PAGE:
The importance of sex education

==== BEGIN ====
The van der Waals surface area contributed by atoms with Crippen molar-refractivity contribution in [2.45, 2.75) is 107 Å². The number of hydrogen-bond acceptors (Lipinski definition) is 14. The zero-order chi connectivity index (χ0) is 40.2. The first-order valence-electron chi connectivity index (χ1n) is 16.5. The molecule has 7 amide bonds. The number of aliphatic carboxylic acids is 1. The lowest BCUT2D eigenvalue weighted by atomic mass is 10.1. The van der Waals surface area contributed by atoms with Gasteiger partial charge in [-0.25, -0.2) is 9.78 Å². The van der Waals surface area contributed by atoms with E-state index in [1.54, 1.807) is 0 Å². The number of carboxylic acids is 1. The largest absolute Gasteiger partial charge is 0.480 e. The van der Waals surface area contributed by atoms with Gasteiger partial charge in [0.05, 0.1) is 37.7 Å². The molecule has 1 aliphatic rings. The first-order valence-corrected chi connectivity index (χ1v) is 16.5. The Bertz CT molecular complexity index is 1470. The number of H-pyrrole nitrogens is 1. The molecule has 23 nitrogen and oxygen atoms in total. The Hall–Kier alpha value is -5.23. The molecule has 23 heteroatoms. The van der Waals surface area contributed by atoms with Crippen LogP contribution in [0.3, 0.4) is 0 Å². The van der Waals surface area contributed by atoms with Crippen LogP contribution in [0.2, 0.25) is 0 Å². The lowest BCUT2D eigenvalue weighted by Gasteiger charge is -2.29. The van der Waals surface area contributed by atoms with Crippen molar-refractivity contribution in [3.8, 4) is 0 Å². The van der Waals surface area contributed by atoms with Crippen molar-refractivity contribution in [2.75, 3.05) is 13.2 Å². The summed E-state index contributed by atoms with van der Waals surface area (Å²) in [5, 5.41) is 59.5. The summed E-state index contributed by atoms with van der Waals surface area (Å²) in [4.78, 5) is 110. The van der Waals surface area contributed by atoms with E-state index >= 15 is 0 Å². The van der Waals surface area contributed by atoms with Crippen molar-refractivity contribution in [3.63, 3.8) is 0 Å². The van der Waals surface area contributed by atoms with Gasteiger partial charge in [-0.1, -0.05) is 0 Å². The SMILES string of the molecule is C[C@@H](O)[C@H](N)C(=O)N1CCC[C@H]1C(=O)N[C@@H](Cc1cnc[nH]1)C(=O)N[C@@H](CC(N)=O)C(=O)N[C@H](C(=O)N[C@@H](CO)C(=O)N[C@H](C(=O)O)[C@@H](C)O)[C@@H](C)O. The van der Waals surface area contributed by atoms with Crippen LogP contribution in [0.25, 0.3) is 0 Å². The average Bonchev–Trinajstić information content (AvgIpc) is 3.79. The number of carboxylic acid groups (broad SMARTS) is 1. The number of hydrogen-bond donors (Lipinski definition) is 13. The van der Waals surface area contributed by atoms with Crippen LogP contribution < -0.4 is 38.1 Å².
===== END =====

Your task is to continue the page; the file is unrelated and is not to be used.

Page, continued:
You understand the importance of sex education. But don’t count on classroom instruction alone. Although the basics may be covered in health class, your child might not hear — or understand — everything he or she needs to know. That’s where you come in. Awkward as it may be, sex education is a parent’s responsibility. By reinforcing and supplementing what your child learns in school, you can help your child make good decisions about sex. Sex is a staple of news, entertainment and advertising. It’s often hard to avoid this ever-present topic. But when parents and children need to talk, it isn’t always so easy. If you wait for the perfect moment, you might miss the best opportunities. Instead, think of sex education as an ongoing conversation. Here are some ideas to help you get started — and keep the discussion going. Seize the moment. When a TV program or music video raises issues about responsible sexual behavior, use it as a springboard for discussion. If a good topic comes up at an inconvenient time, say you’d like to talk more about it later — then actually do so. Keep it low-key. Don’t pressure your child to talk about sex. Simply broach the subject when you’re alone with your child. Sometimes everyday moments — such as riding in the car, putting away groceries or sharing a late-night snack — offer the best opportunities to talk. Be honest. If you’re uncomfortable, say so — but explain that it’s important to keep talking. If you don’t know how to answer your child’s questions, offer to find the answers or look them up together. Be direct. Clearly state your feelings about specific issues, such as oral sex and intercourse. Present the risks objectively, including emotional pain, sexually transmitted diseases and unplanned pregnancy. Explain that oral sex isn’t a risk-free alternative to intercourse. Consider your child’s point of view. Don’t lecture your child or rely on scare tactics to discourage sexual activity. Instead, listen carefully. Understand your child’s pressures, challenges and concerns. Move beyond the facts. Your child needs accurate information about sex. But it’s just as important to talk about feelings, attitudes and values. Examine questions of ethics and responsibility in the context of your personal or religious beliefs. Invite more discussion. Let your child know that it’s OK to talk with you about sex whenever he or she has questions or concerns. Reward questions by saying, ” I’m glad you came to me.” Addressing tough topics Sex education includes abstinence, date rape, homosexuality and other tough topics. Be prepared for questions like these: How will I know I’m ready for sex? Various factors — peer pressure, curiosity and loneliness, to name a few — steer some teenagers into early sexual activity. But there’s no rush. Remind your child that it’s OK to wait. Sex is an adult behavior. In the meantime, there are many other ways to express affection — intimate talks, long walks, holding hands, listening to music, dancing, kissing, touching and hugging. What if my boyfriend or girlfriend wants to have sex, but I don’t? Explain that no one should have sex out of a sense of obligation or fear. Any form of forced sex is rape, whether the perpetrator is a stranger or someone your child has been dating. Impress upon your child that no always means no. Emphasize that alcohol and drugs impair judgment and reduce inhibitions, leading to situations in which date rape is more likely to occur. What if I think I’m gay? Many teens wonder at some point whether they’re gay or bisexual. Help your child understand that he or she is just beginning to explore sexual attraction. These feelings may change as time goes on. Above all, however, let your child know that you love him or her unconditionally. Praise your child for sharing his or her feelings. Responding to behavior If your child becomes sexually active — whether you think he or she is ready or not — it may be more important than ever to keep the conversation going. State your feelings and calmly explain your objections. You might say, ” I’m disappointed in your decision to have sex. I don’t think it’s appropriate or healthy for you to have sex right now. But the decision is yours. I expect you to take the associated responsibilities seriously.” Stress the importance of safe sex, and make sure your child understands how to use contraception. You might talk about keeping a sexual relationship exclusive, not only as a matter of trust and respect but also to reduce the risk of sexually transmitted diseases. Also set and enforce reasonable boundaries, such as curfews and rules about visits from friends of the opposite sex. Your child’s doctor can help, too. A routine checkup can give your child the opportunity to address sexual activity and other behaviors in a supportive, confidential atmosphere. Looking ahead With your support, your child can emerge into a sexually responsible adult. Be honest and speak from the heart. Even if your child remains silent, he or she will hear you. RELATED Menstruation: What age should first period occur? Cervical cancer vaccine: Who needs it, how it works